Should an Organism Produce All of its Offspring at the Same Time or Spread Reproduction Across Years?
Plants and animals use different strategies for ensuring that their offspring will survive to produce more offspring. Evolutionary theory predicts that depending on the relative rates of juvenile and adult survival, an individual should either produce all of its offspring at the same time and then die, or produce a few offspring every year. Species that commonly use the first strategy include salmon; most birds and mammals use the second strategy. Despite a lot of theory that predicts when each strategy should be optimal, few empirical tests exist. This research will use data on rates of survival and reproduction from a number of species that can use both reproductive strategies, depending on environmental factors, to test the theory. A second goal of this project is to explore how these two reproductive strategies affect the persistence of a population when the environment is variable. Understanding a mechanism that can buffer population fluctuations will contribute to predictions of which species may be more vulnerable to increased climate variability.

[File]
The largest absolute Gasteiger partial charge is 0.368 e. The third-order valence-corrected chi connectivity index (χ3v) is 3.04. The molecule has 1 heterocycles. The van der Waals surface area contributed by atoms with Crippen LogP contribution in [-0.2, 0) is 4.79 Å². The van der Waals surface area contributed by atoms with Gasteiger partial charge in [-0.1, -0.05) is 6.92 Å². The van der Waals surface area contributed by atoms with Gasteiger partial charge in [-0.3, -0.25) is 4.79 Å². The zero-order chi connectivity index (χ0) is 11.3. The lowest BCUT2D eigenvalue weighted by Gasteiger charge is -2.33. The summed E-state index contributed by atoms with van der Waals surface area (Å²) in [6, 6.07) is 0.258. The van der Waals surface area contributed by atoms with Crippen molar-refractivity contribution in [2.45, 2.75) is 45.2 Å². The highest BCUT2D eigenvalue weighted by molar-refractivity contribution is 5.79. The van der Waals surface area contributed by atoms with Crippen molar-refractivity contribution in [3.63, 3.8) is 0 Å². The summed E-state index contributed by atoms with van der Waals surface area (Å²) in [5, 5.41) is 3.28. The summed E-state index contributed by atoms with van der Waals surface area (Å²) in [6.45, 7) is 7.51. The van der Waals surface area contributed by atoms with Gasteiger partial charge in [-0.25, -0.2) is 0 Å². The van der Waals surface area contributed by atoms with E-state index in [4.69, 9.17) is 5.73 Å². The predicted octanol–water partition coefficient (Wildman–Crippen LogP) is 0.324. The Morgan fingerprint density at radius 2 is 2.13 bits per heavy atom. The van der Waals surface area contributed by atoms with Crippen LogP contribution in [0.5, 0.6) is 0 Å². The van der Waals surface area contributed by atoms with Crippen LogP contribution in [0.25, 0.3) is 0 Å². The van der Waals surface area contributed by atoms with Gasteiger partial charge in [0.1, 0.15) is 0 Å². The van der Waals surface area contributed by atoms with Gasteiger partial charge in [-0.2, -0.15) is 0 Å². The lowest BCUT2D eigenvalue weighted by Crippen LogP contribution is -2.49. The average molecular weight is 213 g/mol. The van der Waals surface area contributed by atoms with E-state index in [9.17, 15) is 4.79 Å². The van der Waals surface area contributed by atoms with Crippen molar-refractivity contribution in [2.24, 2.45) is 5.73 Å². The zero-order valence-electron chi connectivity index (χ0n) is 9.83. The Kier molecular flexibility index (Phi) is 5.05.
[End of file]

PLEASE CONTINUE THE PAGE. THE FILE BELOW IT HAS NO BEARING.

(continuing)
More information  about this research project and publications.